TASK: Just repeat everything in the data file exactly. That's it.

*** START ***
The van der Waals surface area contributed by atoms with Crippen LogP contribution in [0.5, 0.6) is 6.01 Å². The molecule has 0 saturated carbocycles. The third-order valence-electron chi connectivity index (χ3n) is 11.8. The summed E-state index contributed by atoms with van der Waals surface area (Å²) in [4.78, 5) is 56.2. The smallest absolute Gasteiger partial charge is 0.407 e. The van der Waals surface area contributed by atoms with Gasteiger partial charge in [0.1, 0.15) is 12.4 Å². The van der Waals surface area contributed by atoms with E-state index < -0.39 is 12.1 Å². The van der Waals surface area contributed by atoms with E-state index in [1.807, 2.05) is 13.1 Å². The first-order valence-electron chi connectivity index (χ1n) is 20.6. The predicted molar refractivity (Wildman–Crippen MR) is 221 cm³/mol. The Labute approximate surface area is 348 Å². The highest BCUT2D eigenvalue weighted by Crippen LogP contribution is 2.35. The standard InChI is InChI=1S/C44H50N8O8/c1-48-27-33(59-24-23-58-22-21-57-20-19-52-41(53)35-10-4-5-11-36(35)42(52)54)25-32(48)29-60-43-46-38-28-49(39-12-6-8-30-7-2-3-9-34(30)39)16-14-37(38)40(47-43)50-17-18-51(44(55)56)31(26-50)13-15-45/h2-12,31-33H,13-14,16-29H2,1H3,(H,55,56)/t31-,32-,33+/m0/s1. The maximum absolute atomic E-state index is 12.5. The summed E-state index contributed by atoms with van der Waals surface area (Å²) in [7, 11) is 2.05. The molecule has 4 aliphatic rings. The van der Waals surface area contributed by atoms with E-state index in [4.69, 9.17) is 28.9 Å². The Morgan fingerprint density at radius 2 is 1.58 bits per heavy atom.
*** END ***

The van der Waals surface area contributed by atoms with Crippen LogP contribution in [0.5, 0.6) is 6.01 Å². The molecule has 0 saturated carbocycles. The third-order valence-electron chi connectivity index (χ3n) is 11.8. The summed E-state index contributed by atoms with van der Waals surface area (Å²) in [4.78, 5) is 56.2. The smallest absolute Gasteiger partial charge is 0.407 e. The van der Waals surface area contributed by atoms with Gasteiger partial charge in [0.1, 0.15) is 12.4 Å². The van der Waals surface area contributed by atoms with E-state index < -0.39 is 12.1 Å². The van der Waals surface area contributed by atoms with E-state index in [1.807, 2.05) is 13.1 Å². The first-order valence-electron chi connectivity index (χ1n) is 20.6. The predicted molar refractivity (Wildman–Crippen MR) is 221 cm³/mol. The Labute approximate surface area is 348 Å². The highest BCUT2D eigenvalue weighted by Crippen LogP contribution is 2.35. The standard InChI is InChI=1S/C44H50N8O8/c1-48-27-33(59-24-23-58-22-21-57-20-19-52-41(53)35-10-4-5-11-36(35)42(52)54)25-32(48)29-60-43-46-38-28-49(39-12-6-8-30-7-2-3-9-34(30)39)16-14-37(38)40(47-43)50-17-18-51(44(55)56)31(26-50)13-15-45/h2-12,31-33H,13-14,16-29H2,1H3,(H,55,56)/t31-,32-,33+/m0/s1. The maximum absolute atomic E-state index is 12.5. The summed E-state index contributed by atoms with van der Waals surface area (Å²) in [7, 11) is 2.05. The molecule has 4 aliphatic rings. The van der Waals surface area contributed by atoms with E-state index in [4.69, 9.17) is 28.9 Å². The Morgan fingerprint density at radius 2 is 1.58 bits per heavy atom.